While trawling through the papers relating to political activism it is difficult it is difficult to keep track of the myriad political groups and bodies that crop up - for instance, the many different groups campaigning against nuclear disarmament in the 1970s and 1980s: While groups like CND and Pugwash are fairly well known, there are much smaller less familiar groups, such as Scientists against Nuclear Arms (SANA), Medical Campaign Against Nuclear Weapons (MCANW), World Disarmament Campaign, Teachers for Peace, Nuclear Warfare Tribunal - and this doesn't include campaigns run by broader spectrum organisations such as Food and Disarmament International (FDI) and World Federation of Scientific Workers (WFSW). In a word: confusing.
However, it seems I was not alone in finding it difficult to navigate the various groups, as this letter to Wilkins from physicist Sir Nevill Mott attests.
Sir Nevill was dubious about attending a conference on nuclear disarmament for fear of “unstructured waffle”. He explains: “I think the invitation put me off. They don’t say what their foundation is, what its first conference achieved, when it begins, what the real objectives are, who’s funding it.” Mott’s opinions were seemingly coloured by a recent experience at a local group meeting organised by a Vicar in a nearby parish where he was surprised by the attendance of hard-line CND. He states: “I was very repelled- they would not think about practical ways of stopping the arms race, no first use, oppose star wars- but just paraded their consciences for 2 weary hours”.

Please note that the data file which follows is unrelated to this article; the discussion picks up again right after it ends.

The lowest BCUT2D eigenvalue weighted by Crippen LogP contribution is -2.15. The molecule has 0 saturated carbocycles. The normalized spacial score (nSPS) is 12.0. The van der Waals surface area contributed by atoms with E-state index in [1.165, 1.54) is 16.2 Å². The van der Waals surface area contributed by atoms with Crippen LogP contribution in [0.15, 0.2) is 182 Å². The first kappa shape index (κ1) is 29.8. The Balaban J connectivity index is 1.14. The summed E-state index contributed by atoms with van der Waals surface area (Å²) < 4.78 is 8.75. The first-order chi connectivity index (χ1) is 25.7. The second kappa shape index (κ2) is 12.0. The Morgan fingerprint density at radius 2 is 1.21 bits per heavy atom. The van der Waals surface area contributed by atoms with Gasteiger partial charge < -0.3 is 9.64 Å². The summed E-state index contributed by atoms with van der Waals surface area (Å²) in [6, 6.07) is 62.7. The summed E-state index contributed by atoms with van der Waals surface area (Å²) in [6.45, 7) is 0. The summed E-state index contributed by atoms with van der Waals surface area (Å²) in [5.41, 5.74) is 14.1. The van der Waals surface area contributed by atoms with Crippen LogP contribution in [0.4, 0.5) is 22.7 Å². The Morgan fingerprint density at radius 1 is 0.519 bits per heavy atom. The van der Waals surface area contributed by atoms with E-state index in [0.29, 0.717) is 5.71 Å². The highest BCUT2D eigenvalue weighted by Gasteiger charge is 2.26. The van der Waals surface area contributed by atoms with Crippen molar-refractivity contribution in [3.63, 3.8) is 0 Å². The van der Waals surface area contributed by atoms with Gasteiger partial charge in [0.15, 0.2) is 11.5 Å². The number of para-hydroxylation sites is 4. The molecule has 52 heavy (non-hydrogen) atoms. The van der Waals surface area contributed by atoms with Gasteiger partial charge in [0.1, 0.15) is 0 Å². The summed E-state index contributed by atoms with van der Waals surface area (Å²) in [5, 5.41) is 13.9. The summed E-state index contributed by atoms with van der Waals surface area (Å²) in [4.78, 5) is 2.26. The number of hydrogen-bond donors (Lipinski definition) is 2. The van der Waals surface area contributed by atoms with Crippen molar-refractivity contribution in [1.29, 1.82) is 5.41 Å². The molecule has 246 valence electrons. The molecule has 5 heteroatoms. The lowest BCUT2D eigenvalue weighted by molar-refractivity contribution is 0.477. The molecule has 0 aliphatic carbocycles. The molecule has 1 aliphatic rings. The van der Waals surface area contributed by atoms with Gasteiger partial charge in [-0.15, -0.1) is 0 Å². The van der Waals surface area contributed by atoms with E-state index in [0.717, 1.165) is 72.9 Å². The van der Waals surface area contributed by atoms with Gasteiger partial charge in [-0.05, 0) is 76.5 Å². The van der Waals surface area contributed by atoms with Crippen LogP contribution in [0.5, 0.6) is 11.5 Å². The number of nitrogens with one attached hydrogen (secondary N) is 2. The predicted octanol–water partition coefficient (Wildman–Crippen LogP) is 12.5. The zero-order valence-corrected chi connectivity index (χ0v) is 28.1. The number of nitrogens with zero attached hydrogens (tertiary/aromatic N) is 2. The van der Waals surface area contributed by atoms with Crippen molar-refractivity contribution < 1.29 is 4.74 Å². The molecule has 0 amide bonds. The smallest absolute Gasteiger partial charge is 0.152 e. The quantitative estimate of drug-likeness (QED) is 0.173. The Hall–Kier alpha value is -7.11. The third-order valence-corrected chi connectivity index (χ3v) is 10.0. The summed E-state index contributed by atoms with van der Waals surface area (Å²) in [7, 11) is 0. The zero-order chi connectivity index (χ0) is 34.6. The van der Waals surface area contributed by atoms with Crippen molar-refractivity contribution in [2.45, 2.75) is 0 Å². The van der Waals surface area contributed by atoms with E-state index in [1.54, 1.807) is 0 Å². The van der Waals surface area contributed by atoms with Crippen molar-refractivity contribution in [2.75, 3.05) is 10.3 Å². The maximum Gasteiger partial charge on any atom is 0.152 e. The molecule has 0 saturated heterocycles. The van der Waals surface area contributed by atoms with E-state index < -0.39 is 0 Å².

This is not to cast aspersions on the importance of these causes, or on to scientists like Maurice Wilkins, who was actively involved in many. As I have previously posted, the campaign to investigate the work done within the Microbiological Research Establishment at Porton Down led by the “Conference on Chemical and Biological Warfare” or the awareness campaign on the poison gas attack on the Kurds by Iraq by the International Scientists’ Congress were admirable feats. There are many more examples that will be included in the digitised papers of Maurice Wilkins and hopefully not many examples of “unstructured waffle”!
|A flyer for a Greenwich CND meeting from 1981: Maurice Wilkins was an active member of his local branch and gave many talks on the dangers of nuclear weapons across the country.|